Throughout history, myths have been a popular source of inspiration. Ibero-American composers (from Spain, Portugal and Latin America) have enriched their music by drawing on Greek, Roman, Judeo-Christian, Arab, Chinese and Indian mythology, as well as that of indigenous cultures and the multiplicity of traditions brought over by enslaved African peoples.
Los Gnomos de la Alhambra, by Ruperto Chapi Llorente, is based on Spanish folk tales about the gnomes living at the ruins of the Arab palace called the Alhambra, in Granada.
La Fragua de Vulcano, by Eduardo Morales Caso, was inspired by both the Roman god Vulcan working at his forge, and a famous painting by Spanish artist Diego Velazquez.
Conjuros, by Roberto Sierra, interweaves a West African influence, using expressions in the Yoruba language. Yoruba is spoken by roughly 20 million people, and is also used as a liturgical language in the Santeria religion among Afro-Caribbean communities.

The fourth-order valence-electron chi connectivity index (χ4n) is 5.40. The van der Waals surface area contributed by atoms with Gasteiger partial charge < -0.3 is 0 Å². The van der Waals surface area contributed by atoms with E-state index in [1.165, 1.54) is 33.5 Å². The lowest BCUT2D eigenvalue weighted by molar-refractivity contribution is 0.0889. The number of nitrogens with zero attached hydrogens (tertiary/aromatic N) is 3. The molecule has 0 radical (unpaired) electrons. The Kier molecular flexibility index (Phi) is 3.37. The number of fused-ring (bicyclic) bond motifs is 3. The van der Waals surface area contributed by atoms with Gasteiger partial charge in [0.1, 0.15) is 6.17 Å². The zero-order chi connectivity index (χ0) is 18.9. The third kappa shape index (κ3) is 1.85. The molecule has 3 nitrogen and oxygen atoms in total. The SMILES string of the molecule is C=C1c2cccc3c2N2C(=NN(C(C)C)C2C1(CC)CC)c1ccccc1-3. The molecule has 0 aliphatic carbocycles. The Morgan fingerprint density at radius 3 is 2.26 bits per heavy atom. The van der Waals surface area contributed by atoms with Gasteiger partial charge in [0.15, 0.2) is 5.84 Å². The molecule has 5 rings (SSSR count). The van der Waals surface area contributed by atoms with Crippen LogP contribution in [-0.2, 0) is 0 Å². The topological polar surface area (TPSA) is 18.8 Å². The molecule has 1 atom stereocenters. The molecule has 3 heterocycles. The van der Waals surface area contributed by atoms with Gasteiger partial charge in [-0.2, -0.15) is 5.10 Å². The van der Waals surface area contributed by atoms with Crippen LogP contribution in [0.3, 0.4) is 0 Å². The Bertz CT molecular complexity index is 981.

Los centinelas de Etersa, by Eduardo Angulo, is based on Mexican folk tales about three popular characters of a whimsical nature.
Rito de los Orixas, by Leo Brouwer, goes back to the Afro-Caribbean syncretic religions. Orixas (also spelled ‘Orichas’) are the African gods or “saints” in Cuba and Puerto Rico, as well as in Brazil.
Ruperto Chapi: Los Gnomos de la Alhambra,
La fiesta de los espiritus
Andres Segovia, guitar
Eduardo Morales Caso: La Fragua de Vulcano,
La Fragua de Vulcano
Adam Levin, guitar
Roberto Sierra : Conjuros: l. O ya,ya Lumba, III. Grin, Grin, Chamalongo; V. Ekue fe ekue, VII. Eye si moyu
Judith Kellock, voice, Stefanie Jacob, piano
Fleur de son Classics 57950
Eduardo Angulo : Los Centinelas de Etersa,
l. Huacalito, ll. Etersa, lll. Sargen Topolito
Ensamble Orquestal Ars Moderna,
Miguel Angel Villanueva, flute, Jesús Medina, conductor
Leo Brouwer: Rito de los Orisbas
l. Exordium-conjuro, ll. Danza de las diosas negras
Manuel Barrueco, guitar